In [15]:
```from sklearn.linear_model import LogisticRegression

def logisticRegFood(food_df):
X = food_df.drop(["Preds"], axis=1)
y = food_df.Preds

# normalizing X for logistic regression
X = (X - X.mean()) / X.std()

l1_penalties = np.logspace(1, 7, num=13)
grid = GridSearchCV(LogisticRegression(),
{'penalty': ['l1'],
'C': l1_penalties},
cv = 10).fit(X, y)

kf = KFold(n_splits = 10)
scoresLog = []
for train, test in kf.split(X):
model = grid.best_estimator_.fit(X.iloc[train], y.iloc[train])
scoresLog.append(model.score(X.iloc[test], y.iloc[test]))
print("Logistic Regression Average Accuracy:", np.mean(scoresLog))
print("Majority Classifier Accuracy:", max((food_df.Preds== 1).sum()/(len(food_df)), 1 -
(food_df.Preds== 1).sum()/(len(food_df))))

return grid

grid = logisticRegFood(food_df)
```
```Logistic Regression Average Accuracy: 0.483333333333
Majority Classifier Accuracy: 0.607142857143
```

## Conclusion and Future Plans

Given this limited data set and only considering the dietary intake of the day before, we find nutrition is not indicative of exercise performance. These results are not entirely unexpected, as there exist many confounding variables.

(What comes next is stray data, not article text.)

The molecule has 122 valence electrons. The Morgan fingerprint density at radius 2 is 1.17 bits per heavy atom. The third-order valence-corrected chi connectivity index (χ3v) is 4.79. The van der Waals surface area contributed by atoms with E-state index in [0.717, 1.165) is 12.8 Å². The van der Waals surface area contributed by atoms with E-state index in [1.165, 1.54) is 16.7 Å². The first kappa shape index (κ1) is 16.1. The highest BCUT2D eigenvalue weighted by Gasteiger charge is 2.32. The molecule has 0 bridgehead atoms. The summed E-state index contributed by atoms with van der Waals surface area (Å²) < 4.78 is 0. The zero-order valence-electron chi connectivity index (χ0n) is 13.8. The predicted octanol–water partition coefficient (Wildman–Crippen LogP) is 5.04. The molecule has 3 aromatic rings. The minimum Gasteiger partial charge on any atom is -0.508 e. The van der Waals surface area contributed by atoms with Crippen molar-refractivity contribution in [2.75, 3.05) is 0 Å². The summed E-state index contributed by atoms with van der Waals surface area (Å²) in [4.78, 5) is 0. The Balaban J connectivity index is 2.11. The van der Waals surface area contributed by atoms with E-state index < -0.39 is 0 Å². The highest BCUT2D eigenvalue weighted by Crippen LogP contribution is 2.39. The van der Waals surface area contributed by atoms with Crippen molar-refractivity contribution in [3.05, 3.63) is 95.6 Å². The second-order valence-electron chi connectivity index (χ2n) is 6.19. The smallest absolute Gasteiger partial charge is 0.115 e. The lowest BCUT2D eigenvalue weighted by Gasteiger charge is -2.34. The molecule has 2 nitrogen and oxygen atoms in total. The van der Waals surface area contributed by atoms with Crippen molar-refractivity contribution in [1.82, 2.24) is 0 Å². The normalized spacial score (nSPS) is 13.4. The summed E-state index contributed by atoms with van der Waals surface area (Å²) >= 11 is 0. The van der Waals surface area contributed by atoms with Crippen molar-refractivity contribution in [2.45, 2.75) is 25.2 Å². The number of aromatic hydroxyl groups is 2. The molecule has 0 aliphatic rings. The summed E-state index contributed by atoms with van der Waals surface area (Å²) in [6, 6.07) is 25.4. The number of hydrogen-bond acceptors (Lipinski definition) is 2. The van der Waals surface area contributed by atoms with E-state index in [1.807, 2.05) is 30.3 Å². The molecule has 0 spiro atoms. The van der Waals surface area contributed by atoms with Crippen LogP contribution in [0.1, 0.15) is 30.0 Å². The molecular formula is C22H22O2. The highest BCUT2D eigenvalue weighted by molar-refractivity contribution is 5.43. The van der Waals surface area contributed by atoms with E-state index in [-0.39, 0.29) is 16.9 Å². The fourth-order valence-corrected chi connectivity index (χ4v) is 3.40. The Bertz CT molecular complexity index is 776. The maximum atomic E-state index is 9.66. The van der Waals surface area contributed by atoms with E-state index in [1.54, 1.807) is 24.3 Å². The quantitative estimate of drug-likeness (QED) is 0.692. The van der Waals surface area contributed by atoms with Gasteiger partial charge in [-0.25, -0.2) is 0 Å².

Just as I found when analyzing macronutrient intake’s effect on immediate weight change, stress levels, hormonal changes (cyclical and otherwise), “intestinal retention”, and water intake are hugely confounding.

Even so, I’d like to expand these analyses, eventually aggregating a much larger data set whether through scraping public data or implementing an exploratory analytics app that will allow me to retain anonymized user data.

With accurate nutritional research being so difficult to perform (because data from subjects self-reporting is incredibly unreliable), I believe that data used creatively from alternative sources will lead to the greatest insights.